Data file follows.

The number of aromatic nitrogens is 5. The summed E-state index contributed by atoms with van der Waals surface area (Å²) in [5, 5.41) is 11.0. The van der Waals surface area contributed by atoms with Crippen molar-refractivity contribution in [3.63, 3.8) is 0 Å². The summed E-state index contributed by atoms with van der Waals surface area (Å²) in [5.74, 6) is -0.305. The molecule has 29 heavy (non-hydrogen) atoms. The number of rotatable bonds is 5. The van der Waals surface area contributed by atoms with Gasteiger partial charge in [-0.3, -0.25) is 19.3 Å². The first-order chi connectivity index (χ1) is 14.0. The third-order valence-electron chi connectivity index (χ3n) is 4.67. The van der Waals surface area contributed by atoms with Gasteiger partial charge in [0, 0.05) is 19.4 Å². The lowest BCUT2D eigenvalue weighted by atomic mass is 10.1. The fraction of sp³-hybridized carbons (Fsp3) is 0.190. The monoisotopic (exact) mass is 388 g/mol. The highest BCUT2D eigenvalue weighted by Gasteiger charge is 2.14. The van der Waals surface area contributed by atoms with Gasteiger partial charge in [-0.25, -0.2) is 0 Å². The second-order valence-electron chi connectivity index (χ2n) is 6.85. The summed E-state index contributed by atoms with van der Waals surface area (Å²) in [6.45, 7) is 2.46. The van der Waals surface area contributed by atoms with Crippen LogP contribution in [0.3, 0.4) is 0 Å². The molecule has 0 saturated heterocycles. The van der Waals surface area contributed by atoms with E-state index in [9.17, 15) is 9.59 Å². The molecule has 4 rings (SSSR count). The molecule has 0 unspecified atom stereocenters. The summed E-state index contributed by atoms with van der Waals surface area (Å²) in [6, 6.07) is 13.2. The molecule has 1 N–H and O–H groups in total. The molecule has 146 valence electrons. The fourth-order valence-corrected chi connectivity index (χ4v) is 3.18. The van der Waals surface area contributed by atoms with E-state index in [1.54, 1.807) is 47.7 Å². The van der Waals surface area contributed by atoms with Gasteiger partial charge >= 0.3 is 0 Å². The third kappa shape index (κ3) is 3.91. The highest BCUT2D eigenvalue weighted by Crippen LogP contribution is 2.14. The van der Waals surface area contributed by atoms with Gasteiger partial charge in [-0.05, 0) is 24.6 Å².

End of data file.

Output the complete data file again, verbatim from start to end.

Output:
The number of aromatic nitrogens is 5. The summed E-state index contributed by atoms with van der Waals surface area (Å²) in [5, 5.41) is 11.0. The van der Waals surface area contributed by atoms with Crippen molar-refractivity contribution in [3.63, 3.8) is 0 Å². The summed E-state index contributed by atoms with van der Waals surface area (Å²) in [5.74, 6) is -0.305. The molecule has 29 heavy (non-hydrogen) atoms. The number of rotatable bonds is 5. The van der Waals surface area contributed by atoms with Gasteiger partial charge in [-0.3, -0.25) is 19.3 Å². The first-order chi connectivity index (χ1) is 14.0. The third-order valence-electron chi connectivity index (χ3n) is 4.67. The van der Waals surface area contributed by atoms with Gasteiger partial charge in [0, 0.05) is 19.4 Å². The lowest BCUT2D eigenvalue weighted by atomic mass is 10.1. The fraction of sp³-hybridized carbons (Fsp3) is 0.190. The monoisotopic (exact) mass is 388 g/mol. The highest BCUT2D eigenvalue weighted by Gasteiger charge is 2.14. The van der Waals surface area contributed by atoms with Gasteiger partial charge in [-0.25, -0.2) is 0 Å². The second-order valence-electron chi connectivity index (χ2n) is 6.85. The summed E-state index contributed by atoms with van der Waals surface area (Å²) in [6.45, 7) is 2.46. The van der Waals surface area contributed by atoms with Crippen LogP contribution in [0.3, 0.4) is 0 Å². The molecule has 0 saturated heterocycles. The van der Waals surface area contributed by atoms with E-state index in [9.17, 15) is 9.59 Å². The molecule has 4 rings (SSSR count). The molecule has 0 unspecified atom stereocenters. The summed E-state index contributed by atoms with van der Waals surface area (Å²) in [6, 6.07) is 13.2. The molecule has 1 N–H and O–H groups in total. The molecule has 146 valence electrons. The fourth-order valence-corrected chi connectivity index (χ4v) is 3.18. The van der Waals surface area contributed by atoms with E-state index in [1.54, 1.807) is 47.7 Å². The van der Waals surface area contributed by atoms with Gasteiger partial charge >= 0.3 is 0 Å². The third kappa shape index (κ3) is 3.91. The highest BCUT2D eigenvalue weighted by Crippen LogP contribution is 2.14. The van der Waals surface area contributed by atoms with Gasteiger partial charge in [-0.05, 0) is 24.6 Å².